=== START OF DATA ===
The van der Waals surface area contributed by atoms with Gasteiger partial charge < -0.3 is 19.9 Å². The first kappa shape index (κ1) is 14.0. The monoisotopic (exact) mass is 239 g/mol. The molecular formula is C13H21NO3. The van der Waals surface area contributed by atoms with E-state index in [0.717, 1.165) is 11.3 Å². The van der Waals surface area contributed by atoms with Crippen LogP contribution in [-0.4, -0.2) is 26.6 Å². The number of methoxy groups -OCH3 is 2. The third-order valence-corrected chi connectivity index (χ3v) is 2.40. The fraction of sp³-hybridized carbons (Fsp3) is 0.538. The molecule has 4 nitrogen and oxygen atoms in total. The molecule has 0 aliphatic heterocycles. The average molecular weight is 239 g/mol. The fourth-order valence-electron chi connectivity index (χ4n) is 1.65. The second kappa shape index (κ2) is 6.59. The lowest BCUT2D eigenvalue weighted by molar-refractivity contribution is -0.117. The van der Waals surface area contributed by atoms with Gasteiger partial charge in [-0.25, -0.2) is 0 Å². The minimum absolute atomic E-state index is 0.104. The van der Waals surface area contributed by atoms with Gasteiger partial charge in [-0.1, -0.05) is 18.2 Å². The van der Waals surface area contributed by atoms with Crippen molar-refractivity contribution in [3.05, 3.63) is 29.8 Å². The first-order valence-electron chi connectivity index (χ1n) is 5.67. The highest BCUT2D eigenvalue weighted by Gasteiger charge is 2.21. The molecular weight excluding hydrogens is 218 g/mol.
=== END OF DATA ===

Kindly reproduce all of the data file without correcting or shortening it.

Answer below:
The van der Waals surface area contributed by atoms with Gasteiger partial charge < -0.3 is 19.9 Å². The first kappa shape index (κ1) is 14.0. The monoisotopic (exact) mass is 239 g/mol. The molecular formula is C13H21NO3. The van der Waals surface area contributed by atoms with E-state index in [0.717, 1.165) is 11.3 Å². The van der Waals surface area contributed by atoms with Crippen LogP contribution in [-0.4, -0.2) is 26.6 Å². The number of methoxy groups -OCH3 is 2. The third-order valence-corrected chi connectivity index (χ3v) is 2.40. The fraction of sp³-hybridized carbons (Fsp3) is 0.538. The molecule has 4 nitrogen and oxygen atoms in total. The molecule has 0 aliphatic heterocycles. The average molecular weight is 239 g/mol. The fourth-order valence-electron chi connectivity index (χ4n) is 1.65. The second kappa shape index (κ2) is 6.59. The lowest BCUT2D eigenvalue weighted by molar-refractivity contribution is -0.117. The van der Waals surface area contributed by atoms with Gasteiger partial charge in [-0.25, -0.2) is 0 Å². The minimum absolute atomic E-state index is 0.104. The van der Waals surface area contributed by atoms with Gasteiger partial charge in [-0.1, -0.05) is 18.2 Å². The van der Waals surface area contributed by atoms with Crippen molar-refractivity contribution in [3.05, 3.63) is 29.8 Å². The first-order valence-electron chi connectivity index (χ1n) is 5.67. The highest BCUT2D eigenvalue weighted by Gasteiger charge is 2.21. The molecular weight excluding hydrogens is 218 g/mol.